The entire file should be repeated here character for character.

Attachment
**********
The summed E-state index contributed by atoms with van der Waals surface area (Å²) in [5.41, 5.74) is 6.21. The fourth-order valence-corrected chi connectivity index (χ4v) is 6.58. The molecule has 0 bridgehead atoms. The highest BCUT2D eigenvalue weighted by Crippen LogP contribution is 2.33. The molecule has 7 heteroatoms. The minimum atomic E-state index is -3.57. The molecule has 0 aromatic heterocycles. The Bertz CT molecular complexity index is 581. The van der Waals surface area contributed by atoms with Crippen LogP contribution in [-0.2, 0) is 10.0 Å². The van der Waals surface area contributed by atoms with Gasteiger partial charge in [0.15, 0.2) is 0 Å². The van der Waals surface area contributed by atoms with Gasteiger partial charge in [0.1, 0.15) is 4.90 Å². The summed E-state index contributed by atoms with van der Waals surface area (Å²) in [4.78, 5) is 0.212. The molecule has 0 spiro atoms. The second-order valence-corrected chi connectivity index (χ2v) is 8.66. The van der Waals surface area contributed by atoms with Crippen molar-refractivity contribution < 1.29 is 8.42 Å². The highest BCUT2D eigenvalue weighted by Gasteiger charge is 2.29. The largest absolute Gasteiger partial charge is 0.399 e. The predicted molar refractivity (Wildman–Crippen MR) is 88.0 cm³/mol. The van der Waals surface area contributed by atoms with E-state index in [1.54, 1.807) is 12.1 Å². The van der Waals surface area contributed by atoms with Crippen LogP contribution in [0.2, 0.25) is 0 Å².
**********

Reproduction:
The summed E-state index contributed by atoms with van der Waals surface area (Å²) in [5.41, 5.74) is 6.21. The fourth-order valence-corrected chi connectivity index (χ4v) is 6.58. The molecule has 0 bridgehead atoms. The highest BCUT2D eigenvalue weighted by Crippen LogP contribution is 2.33. The molecule has 7 heteroatoms. The minimum atomic E-state index is -3.57. The molecule has 0 aromatic heterocycles. The Bertz CT molecular complexity index is 581. The van der Waals surface area contributed by atoms with Crippen LogP contribution in [-0.2, 0) is 10.0 Å². The van der Waals surface area contributed by atoms with Gasteiger partial charge in [0.15, 0.2) is 0 Å². The van der Waals surface area contributed by atoms with Gasteiger partial charge in [0.1, 0.15) is 4.90 Å². The summed E-state index contributed by atoms with van der Waals surface area (Å²) in [4.78, 5) is 0.212. The molecule has 0 spiro atoms. The second-order valence-corrected chi connectivity index (χ2v) is 8.66. The van der Waals surface area contributed by atoms with Crippen molar-refractivity contribution < 1.29 is 8.42 Å². The highest BCUT2D eigenvalue weighted by Gasteiger charge is 2.29. The largest absolute Gasteiger partial charge is 0.399 e. The predicted molar refractivity (Wildman–Crippen MR) is 88.0 cm³/mol. The van der Waals surface area contributed by atoms with E-state index in [1.54, 1.807) is 12.1 Å². The van der Waals surface area contributed by atoms with Crippen LogP contribution in [0.2, 0.25) is 0 Å².